Reactions: Bryden Le Bailly

IMG_0517Bryden Le Bailly worked on iron catalysis and molecular communication devices before moving to London, where he was at Nature Nanotechnology. He is now an Associate Editor for Nature.

1. What made you want to be a chemist?

I think when I realised that not quite understanding what was going on is half the point! I was lucky enough to have some inspirational teachers along the way, through school and university, to nudge me in the right direction.

2. If you weren’t a chemist and could do any other job, what would it be — and why?

I’d love to make my own wine, hopefully an ambition I may still fulfill later in life. It seems like a great mix of chemistry and working with your hands — both things I used to enjoy about being in the lab. And of course lots of tasting.

3. What are you working on now, and where do you hope it will lead?

Well, as I’ve just started at Nature I’m looking forward to meeting a lot of people in the organic chemistry and chemical biology communities and seeing what they’re up to!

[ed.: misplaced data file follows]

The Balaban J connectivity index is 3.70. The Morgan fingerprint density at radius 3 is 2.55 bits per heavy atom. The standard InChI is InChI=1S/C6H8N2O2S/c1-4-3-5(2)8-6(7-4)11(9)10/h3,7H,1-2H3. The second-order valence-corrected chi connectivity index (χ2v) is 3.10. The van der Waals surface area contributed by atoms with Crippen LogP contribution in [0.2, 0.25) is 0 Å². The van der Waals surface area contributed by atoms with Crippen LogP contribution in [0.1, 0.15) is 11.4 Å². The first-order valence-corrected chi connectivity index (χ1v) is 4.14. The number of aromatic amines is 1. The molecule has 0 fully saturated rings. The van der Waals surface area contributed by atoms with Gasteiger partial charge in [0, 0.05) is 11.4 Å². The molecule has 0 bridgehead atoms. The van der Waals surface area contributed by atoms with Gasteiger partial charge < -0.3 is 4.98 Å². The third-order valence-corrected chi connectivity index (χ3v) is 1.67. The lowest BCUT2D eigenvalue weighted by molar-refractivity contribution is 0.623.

4. Which historical figure would you most like to have dinner with — and why?

After serious consideration and whittling down a shortlist, I would say Ernest Hemingway. You know you’re getting a great character, incredible stories and a solid drinker. It’s the perfect, heady combination.

5. When was the last time you did an experiment in the lab — and what was it?

My last experiment in the lab was using a photoacid to mediate a conformational relay. It ended up being photographed and was used to promote the work, thus fulfilling my lifetime ambition as a hand model.

6. If exiled on a desert island, what one book and one music album would you take with you?

Choosing one album is an almost impossible choice to make because I listen to a lot of music, but if I was stuck with The Lyre of Orpheus/Abattoir Blues by Nick Cave and the Bad Seeds for the rest of my days I think I’d be okay with it. For a book I’d have to go with something from my favourite author, Haruki Murakami, probably The Wind Up Bird Chronicle. Murakami has such a unique and vivid writing style that so many of his novels would be an ideal companion to a desert island.

7. Which chemist would you like to see interviewed on Reactions — and why?

Daniele Leonori — I never got around to asking these questions while we were both at Manchester.